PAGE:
By Douglas Ehrman
Every investor is forever in search of the proverbial “bargain” stock, and is often willing to turn to sources that range from the outlandish to the absurd. While there are rarely bargains available -- which implies a value that is disproportionately appealing relative to the risk -- there are stocks that are underpriced relative to their peers and that provide aggressive value-to-risk profiles. What follows is a discussion of six such bargain stocks that look appealing relative to their peers, as well as some insight into why these stocks may be good places to invest.
Sprint Nextel Corp. (S) has been receiving more than its share of press coverage lately as speculations swirl around whether it will get the iPhone 5 in the coming months. The initial reaction to the news was a quick pop in the stock, but as Apple (AAPL) has remained quiet on the subject, investors have backed off a bit. One of the reasons that S has been overlooked is that it does not look great in terms of its financial metrics; Verizon Communications Inc. (VZ), AT&T, Inc. (T) and Vodafone Group (VOD) each have better numbers. The price-to-earnings ratios are as follows: 10.7 for VOD, 8 for T, and 15.8 for VZ. S does not have a price-to-earnings ratio because it lost money, and therefore has a negative number for the earnings portion of the ratio. What should be taken away from this situation is that S is a bargain based on its position in the market. The potential catalyst of the iPhone would allow the company to add to its already loyal customer base, and could make it a sleeper worth owning.
France Telecom (FTE) – Under the current economic landscape, the dividend yield available on FTE, 8.5%, is extremely attractive from a company that is solid and reliable. With prevailing interest rates on Treasuries around 2%, the chance to receive more than four times this rate is appealing. In the realm of foreign telecom, FTE is a more attractive choice than VOD. FTE is trading at a trailing price-to-earnings of 10.2, versus VOD, which is trading at 10.7. While this difference is not significant, with an operating margin of 17.7% for FTE versus 14.6% for VOD, the appeal of FTE climbs. Some of FTE’s other competitors are discussed above, but its real appeal is the income element.
Hewlett-Packard Company (HPQ) is a true valuation play in terms of both price-to-earnings and price-to-earnings over growth (PEG). The primary competitors for HPQ are Accenture (ACN), Dell (DELL) and International Business Machines, Inc. (IBM). The price-to earnings for each of the four are 5.3 for HPQ, 15.8 for ACN, 7.5 for DELL and 13.1 for IBM. Price-to-earnings is a measurement of the price of the each dollar of earnings that an investors pays based on the prevailing price in the market. Lower is considered better, because it means that the stock is cheaper on a relative basis. When growth is introduced, the logic is to make a determination of how expensive the stock is with a view toward the future. A reading below 1 is considered attractive. The reading for HPQ is 0.62, relative to 1.49 for ACN, 1.11 for DELL and 1.05 for IBM. This data suggests that not only is HPQ the most attractive of the group, it is the only one of the group with an attractive reading. This suggests that HPQ rightly belongs on the bargain list. The catalyst that investors should watch includes HPQ’s participation in both the smartphone and tablet markets.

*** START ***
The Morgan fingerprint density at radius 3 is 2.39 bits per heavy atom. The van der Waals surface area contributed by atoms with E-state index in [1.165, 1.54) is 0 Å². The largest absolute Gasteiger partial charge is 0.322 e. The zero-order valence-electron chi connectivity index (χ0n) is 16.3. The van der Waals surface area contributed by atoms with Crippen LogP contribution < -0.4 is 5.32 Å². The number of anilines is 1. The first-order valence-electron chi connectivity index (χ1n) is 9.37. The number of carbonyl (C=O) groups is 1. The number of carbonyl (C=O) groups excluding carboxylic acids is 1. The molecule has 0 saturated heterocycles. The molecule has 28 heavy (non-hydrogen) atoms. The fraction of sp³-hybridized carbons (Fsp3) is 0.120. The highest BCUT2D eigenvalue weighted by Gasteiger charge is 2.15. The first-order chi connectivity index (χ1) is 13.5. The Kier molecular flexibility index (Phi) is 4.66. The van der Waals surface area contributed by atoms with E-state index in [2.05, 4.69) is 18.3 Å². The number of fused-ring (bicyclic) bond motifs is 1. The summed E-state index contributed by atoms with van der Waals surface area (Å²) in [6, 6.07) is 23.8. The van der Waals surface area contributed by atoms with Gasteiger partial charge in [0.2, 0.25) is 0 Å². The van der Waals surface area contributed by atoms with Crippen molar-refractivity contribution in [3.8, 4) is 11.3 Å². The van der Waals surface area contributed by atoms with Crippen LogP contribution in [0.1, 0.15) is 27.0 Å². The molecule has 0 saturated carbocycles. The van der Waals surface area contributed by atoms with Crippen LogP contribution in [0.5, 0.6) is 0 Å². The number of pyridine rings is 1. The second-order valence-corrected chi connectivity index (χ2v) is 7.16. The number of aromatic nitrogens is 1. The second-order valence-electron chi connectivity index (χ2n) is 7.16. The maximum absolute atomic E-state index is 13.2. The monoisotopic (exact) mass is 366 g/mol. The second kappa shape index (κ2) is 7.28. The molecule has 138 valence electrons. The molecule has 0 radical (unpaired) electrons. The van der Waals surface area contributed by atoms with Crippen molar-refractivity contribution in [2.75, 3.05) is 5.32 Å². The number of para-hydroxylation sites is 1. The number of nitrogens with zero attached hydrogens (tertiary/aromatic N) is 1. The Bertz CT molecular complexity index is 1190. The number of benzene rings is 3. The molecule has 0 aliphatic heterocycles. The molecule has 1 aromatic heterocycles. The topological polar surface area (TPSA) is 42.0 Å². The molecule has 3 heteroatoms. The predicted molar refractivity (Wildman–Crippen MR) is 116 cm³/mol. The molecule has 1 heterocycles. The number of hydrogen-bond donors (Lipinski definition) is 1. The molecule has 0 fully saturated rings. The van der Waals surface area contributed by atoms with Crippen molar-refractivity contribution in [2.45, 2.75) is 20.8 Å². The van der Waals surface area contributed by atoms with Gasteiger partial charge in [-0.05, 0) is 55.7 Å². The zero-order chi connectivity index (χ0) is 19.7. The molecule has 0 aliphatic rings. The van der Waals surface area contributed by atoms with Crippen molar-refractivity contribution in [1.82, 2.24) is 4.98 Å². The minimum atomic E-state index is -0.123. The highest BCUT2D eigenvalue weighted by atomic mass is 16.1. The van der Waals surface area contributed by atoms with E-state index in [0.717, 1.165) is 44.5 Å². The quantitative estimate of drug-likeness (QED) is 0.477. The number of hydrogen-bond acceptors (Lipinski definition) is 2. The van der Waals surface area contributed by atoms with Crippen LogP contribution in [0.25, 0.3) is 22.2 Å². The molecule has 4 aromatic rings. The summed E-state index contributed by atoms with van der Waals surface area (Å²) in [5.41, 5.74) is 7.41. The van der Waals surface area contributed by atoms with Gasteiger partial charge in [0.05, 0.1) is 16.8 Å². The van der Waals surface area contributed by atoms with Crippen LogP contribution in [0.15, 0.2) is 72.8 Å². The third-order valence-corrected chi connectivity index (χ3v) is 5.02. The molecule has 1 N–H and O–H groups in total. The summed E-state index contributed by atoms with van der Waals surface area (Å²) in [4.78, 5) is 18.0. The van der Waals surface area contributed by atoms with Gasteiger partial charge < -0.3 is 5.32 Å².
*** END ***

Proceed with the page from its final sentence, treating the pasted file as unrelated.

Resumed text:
NTT DOCOMO, Inc. (DCM) – DCM is one of the largest wireless communications companies in Japan. With a trailing price-to-earnings ratio of 11.7, the stock is fairly priced to cheap relative to its peers. The company has an operating margin of 20.9%, placing it near the top of the group. The numbers on its global rivals, like S, VZ, T, VOD and FTE, are mentioned above. This stock makes the list as another strong value play. The stock has a dividend yield of 3.1%. While this is not as strong as FTE, the Japanese market is very stable. The yen is not under the same pressure as the euro, so the dividend may be safer in U.S. dollar terms.
Wells Fargo & Company (WFC) – There are a lot of apparent bargains in the realm of mega-banks right now. The financial metrics, however, do not tell the full story. Those will be provided shortly, but the real question is the balance sheet for each company. The most direct competitors are Bank of America Corp. (BAC), Citigroup, Inc. (C), and JPMorgan Chase & Co. (JPM). The trailing price-to-earnings ratio for each are: 9.1 for WFC, BAC lost money, 8.3 for C and 6.9 for JPM. The operating margins for each are: 34.6% for WFC, 1.9% for BAC, 20.4% for C and 39.9% for JPM. Of the four companies, WFC and JPM stand above the rest, so in determining which the bargain is, it is time to think about the balance sheets. With multiple rounds of lawsuits floating about from mortgage scandals and the like, both of these companies seem to be well insulated. If there is a litigation concern, WFC has its exposure “out there” already. Both companies are attractive, but the retail business of WFC seems a bit more attractive in the current environment.
Banco Santander S.A. (BSBR) – Brazilian banks in general have been an area of interest for investors for some time, given the growth going on in that country. The primary competitors to BSBR are Banco Bradesco (BBD) and ITA (ITUB). All three have different strengths, but both BBD and ITUB are often more carefully followed. Financial data on the group is available, but has proven less than perfectly reliable. This stock represents a bargain because if the group as a whole is lifted, BSBR may be a late mover, but will benefit from the success of the group.